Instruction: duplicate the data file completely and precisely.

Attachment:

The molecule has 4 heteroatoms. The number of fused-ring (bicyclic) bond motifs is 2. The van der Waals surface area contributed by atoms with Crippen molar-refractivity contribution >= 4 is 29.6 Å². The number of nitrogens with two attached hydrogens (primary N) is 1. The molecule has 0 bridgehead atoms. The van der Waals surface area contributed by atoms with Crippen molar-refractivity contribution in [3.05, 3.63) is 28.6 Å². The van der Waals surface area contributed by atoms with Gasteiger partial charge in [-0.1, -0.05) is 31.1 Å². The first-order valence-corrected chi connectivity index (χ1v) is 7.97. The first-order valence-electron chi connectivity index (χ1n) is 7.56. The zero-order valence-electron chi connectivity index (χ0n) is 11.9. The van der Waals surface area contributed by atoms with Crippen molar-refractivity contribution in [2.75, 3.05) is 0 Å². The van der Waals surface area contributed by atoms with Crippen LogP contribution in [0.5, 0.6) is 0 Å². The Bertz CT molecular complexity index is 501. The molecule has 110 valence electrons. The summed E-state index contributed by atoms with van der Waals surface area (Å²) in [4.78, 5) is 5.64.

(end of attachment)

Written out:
The molecule has 4 heteroatoms. The number of fused-ring (bicyclic) bond motifs is 2. The van der Waals surface area contributed by atoms with Crippen molar-refractivity contribution >= 4 is 29.6 Å². The number of nitrogens with two attached hydrogens (primary N) is 1. The molecule has 0 bridgehead atoms. The van der Waals surface area contributed by atoms with Crippen molar-refractivity contribution in [3.05, 3.63) is 28.6 Å². The van der Waals surface area contributed by atoms with Gasteiger partial charge in [-0.1, -0.05) is 31.1 Å². The first-order valence-corrected chi connectivity index (χ1v) is 7.97. The first-order valence-electron chi connectivity index (χ1n) is 7.56. The zero-order valence-electron chi connectivity index (χ0n) is 11.9. The van der Waals surface area contributed by atoms with Crippen molar-refractivity contribution in [2.75, 3.05) is 0 Å². The van der Waals surface area contributed by atoms with Crippen LogP contribution in [0.5, 0.6) is 0 Å². The Bertz CT molecular complexity index is 501. The molecule has 110 valence electrons. The summed E-state index contributed by atoms with van der Waals surface area (Å²) in [4.78, 5) is 5.64.